Mill's Principles And Legal Paternalism

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Both the harm principle and legal paternalism are aimed at upholding an individual’s liberties within the law. However, they argue different view points and restrictions. The harm principle is chiefly concerned with upholding an individual’s right to somehow harm oneself, while legal paternalism says the law can interfere to prevent an individual from harming oneself. This is the most obvious distinction between the two philosophies. Dworkin’s argument for legal paternalism, however, uses Mill’s argument against him, and ultimately proves to be the stronger principle to justify law. I believe legal paternalism is the only principle that may justify laws, and it will be explained why by showing how Mill’s own views allow for legal paternalism, how Dworkin perseveres freedom through interference, and how there are functions in place to minimize paternalistic interference.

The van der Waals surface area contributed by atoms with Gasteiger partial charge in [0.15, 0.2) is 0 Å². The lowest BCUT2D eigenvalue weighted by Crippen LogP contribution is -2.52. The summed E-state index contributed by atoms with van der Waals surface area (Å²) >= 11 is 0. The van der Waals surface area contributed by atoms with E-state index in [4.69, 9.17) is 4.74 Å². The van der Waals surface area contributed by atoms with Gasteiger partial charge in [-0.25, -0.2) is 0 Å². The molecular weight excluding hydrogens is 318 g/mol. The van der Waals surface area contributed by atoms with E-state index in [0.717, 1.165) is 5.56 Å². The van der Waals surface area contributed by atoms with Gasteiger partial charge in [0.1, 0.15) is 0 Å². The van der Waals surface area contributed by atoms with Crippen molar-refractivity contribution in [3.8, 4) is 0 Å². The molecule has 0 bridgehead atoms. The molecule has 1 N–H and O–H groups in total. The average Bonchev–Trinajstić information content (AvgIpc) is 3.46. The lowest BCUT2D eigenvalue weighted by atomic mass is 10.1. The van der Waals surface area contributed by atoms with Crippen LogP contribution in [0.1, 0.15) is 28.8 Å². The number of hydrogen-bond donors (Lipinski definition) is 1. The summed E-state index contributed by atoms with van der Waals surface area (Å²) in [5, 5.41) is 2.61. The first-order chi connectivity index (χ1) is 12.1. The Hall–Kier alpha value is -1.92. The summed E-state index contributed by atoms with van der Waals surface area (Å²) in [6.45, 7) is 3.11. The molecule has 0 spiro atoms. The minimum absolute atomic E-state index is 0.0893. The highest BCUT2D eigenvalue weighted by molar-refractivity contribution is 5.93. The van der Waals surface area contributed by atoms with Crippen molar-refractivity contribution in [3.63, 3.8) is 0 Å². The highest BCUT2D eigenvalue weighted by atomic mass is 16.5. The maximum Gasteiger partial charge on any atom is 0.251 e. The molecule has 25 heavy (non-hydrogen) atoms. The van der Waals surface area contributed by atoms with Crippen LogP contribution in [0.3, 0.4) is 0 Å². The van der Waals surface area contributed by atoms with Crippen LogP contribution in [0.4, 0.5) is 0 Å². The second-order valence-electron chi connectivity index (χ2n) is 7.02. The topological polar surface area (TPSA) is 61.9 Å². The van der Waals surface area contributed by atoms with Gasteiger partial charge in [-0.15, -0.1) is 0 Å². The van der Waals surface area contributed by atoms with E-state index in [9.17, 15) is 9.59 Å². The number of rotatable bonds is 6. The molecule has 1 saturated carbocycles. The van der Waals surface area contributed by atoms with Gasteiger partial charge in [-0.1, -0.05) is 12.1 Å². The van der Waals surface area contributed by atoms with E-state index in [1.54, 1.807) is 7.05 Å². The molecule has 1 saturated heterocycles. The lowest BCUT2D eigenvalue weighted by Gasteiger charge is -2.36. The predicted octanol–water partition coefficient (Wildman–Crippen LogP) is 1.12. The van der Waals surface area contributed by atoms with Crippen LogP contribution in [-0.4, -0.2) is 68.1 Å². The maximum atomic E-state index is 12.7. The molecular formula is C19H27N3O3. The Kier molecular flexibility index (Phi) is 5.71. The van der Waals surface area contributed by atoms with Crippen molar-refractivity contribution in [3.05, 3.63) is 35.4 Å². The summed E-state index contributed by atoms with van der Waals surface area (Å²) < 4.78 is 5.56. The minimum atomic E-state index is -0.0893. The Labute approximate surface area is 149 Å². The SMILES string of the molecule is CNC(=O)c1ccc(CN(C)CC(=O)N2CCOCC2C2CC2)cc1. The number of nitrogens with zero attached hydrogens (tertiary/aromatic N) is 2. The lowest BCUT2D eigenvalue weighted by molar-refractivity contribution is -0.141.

However, we must begin by defining what these two philosophies are. First, the harm principle will be explained. Mill himself writes it as being, “… the sole end for which mankind are warranted, individually or collectively, in interfering with the liberty of action of any of their number, is self-protection. That the only purpose for which power can be rightfully exercised over any member of a civilised community, against his will, is to prevent harm to others” (Mill, 17). Mill is arguing that a person cannot be obstructed by any other person, government, or institution when his actions only harm himself.

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